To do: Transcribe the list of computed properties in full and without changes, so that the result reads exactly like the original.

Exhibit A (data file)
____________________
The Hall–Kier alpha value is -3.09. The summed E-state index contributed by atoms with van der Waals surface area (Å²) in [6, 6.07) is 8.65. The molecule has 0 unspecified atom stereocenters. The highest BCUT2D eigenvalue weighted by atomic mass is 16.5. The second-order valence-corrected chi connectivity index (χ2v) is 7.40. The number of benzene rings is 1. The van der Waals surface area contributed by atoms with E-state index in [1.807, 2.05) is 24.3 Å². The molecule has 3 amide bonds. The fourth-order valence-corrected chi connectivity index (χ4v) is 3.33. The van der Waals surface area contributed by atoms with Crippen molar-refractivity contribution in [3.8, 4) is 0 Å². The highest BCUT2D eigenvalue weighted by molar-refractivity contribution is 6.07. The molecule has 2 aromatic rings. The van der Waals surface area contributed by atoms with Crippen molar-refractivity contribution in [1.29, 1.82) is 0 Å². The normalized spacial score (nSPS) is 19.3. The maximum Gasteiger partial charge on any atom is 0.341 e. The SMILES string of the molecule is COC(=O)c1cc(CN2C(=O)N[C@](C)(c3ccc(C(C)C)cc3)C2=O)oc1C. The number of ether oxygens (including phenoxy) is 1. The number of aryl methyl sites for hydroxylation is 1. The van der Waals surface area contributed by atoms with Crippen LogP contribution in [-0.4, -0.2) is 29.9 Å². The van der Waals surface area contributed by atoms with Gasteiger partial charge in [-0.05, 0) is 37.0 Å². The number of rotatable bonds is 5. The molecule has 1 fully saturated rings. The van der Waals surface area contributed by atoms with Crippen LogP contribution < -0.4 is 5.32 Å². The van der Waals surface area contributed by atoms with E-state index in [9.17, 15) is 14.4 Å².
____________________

The Hall–Kier alpha value is -3.09. The summed E-state index contributed by atoms with van der Waals surface area (Å²) in [6, 6.07) is 8.65. The molecule has 0 unspecified atom stereocenters. The highest BCUT2D eigenvalue weighted by atomic mass is 16.5. The second-order valence-corrected chi connectivity index (χ2v) is 7.40. The number of benzene rings is 1. The van der Waals surface area contributed by atoms with E-state index in [1.807, 2.05) is 24.3 Å². The molecule has 3 amide bonds. The fourth-order valence-corrected chi connectivity index (χ4v) is 3.33. The van der Waals surface area contributed by atoms with Crippen molar-refractivity contribution in [3.8, 4) is 0 Å². The highest BCUT2D eigenvalue weighted by molar-refractivity contribution is 6.07. The molecule has 2 aromatic rings. The van der Waals surface area contributed by atoms with Crippen molar-refractivity contribution in [1.29, 1.82) is 0 Å². The normalized spacial score (nSPS) is 19.3. The maximum Gasteiger partial charge on any atom is 0.341 e. The SMILES string of the molecule is COC(=O)c1cc(CN2C(=O)N[C@](C)(c3ccc(C(C)C)cc3)C2=O)oc1C. The number of ether oxygens (including phenoxy) is 1. The number of aryl methyl sites for hydroxylation is 1. The van der Waals surface area contributed by atoms with Crippen LogP contribution in [-0.4, -0.2) is 29.9 Å². The van der Waals surface area contributed by atoms with Gasteiger partial charge in [-0.05, 0) is 37.0 Å². The number of rotatable bonds is 5. The molecule has 1 fully saturated rings. The van der Waals surface area contributed by atoms with Crippen LogP contribution < -0.4 is 5.32 Å². The van der Waals surface area contributed by atoms with E-state index in [9.17, 15) is 14.4 Å².